Farmers challenge Tonse  to start championing pro-poor policies: Demand removal of punitive VAT on cooking oil

Smallholder farmers from Dowa and Mchinji have expressed disappointment with the delay by the Tonse Alliance-led government to start championing pro-poor policies.

Mkungula (centre) stressing a point during a press briefing in Lilongwe on Saturday morning–Photo by Watipaso Mzungu, Nyasa Times
Namiwa (in surgical facemask) addressing journalists while flanked by smallholder farmers and consumers–Photo by Watipaso Mzungu, Nyasa Times

Speaking at a press briefing in Lilongwe this morning, the concerned farmers pleaded with the government to remove value added tax (VAT) on cooking oil to save local cooking oil producers from closing their shops.

The Centre for Democracy and Economic Development Initiatives (CDEDI) facilitated the press briefing to provide the farmers and consumers a platform to voice their concerns on the flying prices of cooking oil as a result of the re-imposition of VAT on the edible cooking oil.

The Finance Minister Felix Mlusu, while presenting the 2020/2021 national budget, announced the introduction of 16.5 percent Value Added Tax (VAT) on cooking oil.

Stakeholders such as CDEDI and other economic and social commentators advised government to rescind its decision, but to no avail.

And contrary to Mlusu’s assurances that government’s decision would not affect prices for cooking oil on the local market, the prices have skyrocketed, with a price adjustment of almost 100 percent for all the locally manufactured oils.

This has paralyzed the market for the local cooking oil as consumers opt for the cheaper and uncertified oil imported from Mozambique and other countries.

This week, the local manufacturers have warned that they will be forced to lay off almost 50 percent of their workforce should the Malawi government fail to intervene on the matter, by swiftly moving in to scrap off the recently introduced VAT on cooking oil.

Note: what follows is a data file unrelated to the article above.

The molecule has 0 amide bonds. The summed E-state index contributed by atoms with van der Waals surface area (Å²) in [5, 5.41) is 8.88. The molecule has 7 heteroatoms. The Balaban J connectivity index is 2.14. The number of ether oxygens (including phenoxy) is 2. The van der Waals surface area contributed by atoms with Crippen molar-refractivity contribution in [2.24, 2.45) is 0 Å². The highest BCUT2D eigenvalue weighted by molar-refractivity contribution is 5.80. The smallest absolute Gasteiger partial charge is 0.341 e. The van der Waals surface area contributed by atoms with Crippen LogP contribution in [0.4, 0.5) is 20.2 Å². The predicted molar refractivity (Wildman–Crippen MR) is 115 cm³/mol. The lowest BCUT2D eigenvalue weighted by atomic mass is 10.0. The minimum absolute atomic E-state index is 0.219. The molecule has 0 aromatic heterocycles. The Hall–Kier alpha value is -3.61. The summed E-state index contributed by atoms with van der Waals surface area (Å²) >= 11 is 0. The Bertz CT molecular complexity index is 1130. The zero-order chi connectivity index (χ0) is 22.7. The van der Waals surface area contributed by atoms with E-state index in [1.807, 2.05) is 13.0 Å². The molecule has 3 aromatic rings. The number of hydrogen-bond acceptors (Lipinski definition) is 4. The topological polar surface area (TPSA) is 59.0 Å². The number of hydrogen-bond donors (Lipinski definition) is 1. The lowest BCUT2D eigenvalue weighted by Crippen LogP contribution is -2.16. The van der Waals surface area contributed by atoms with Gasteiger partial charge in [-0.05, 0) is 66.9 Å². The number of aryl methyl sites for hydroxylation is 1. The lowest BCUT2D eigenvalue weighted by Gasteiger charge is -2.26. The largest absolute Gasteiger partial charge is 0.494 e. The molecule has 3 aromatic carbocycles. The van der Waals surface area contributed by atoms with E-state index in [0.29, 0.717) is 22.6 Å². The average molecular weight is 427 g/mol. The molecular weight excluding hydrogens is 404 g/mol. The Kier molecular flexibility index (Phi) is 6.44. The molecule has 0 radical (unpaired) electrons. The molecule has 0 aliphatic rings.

A farmer of soya beans from Traditional Authority Dzoole in Dowa, Blesssings Mkungula, feared the influx of foreign cooking oil on the local market will lead to the closure of the companies, which will negatively affect smallholder farmers.

“Where are we going to sell our soya beans and sunflower if these companies close shop? This government should have heeded calls from various stakeholders who cautioned the government against reintroducing VAT on cooking oil,” said Mkungula.

Zainab Mitole, a farmer from Mchinji, took a swipe at President Dr. Lazarus Chakwera’s government for failing to translate the Tonse promises into action.

Mitole said the Tonse government has demonstrated that it has no clue on how to deal with challenges that citizens are facing.

And in his remarks, CDEDI executive director Sylvester Namiwa said they had noted with shock on how the national assembly had skirted around the more pressing issues that are biting hard on the poor, such as some punitive tax policies, which the mid-year budget review session of parliament had smartly dodged.

Namiwa said CDEDI is being vindicated on its earlier warning that Malawians were sold a dummy in the name of the Tonse Alliance government, which cares less about the poor people, contrary to the alliance partners’ sugar-coated campaign promises that are hardly being fulfilled.

“Today, the average Malawians are failing to eat the promised decent three meals a day, simply because they cannot afford to buy cooking oil. Instead of creating the much touted 1 million jobs, there are gloomy faces of people on the streets who have either lost their jobs, or are hopelessly looking for a job. The local cooking oil manufacturers are slowly being pushed out of the market by some business people who are smuggling low quality and hazardous cooking oil into the country, at cheaper prices, thereby putting the lives of many Malawians in danger,” he said.

Namiwa said it is sad that the threats from the local cooking oil producers have come hot on the heels of the news about the closure of a tobacco processing firm in Lilongwe recently, thereby rendering hundreds of Malawians jobless!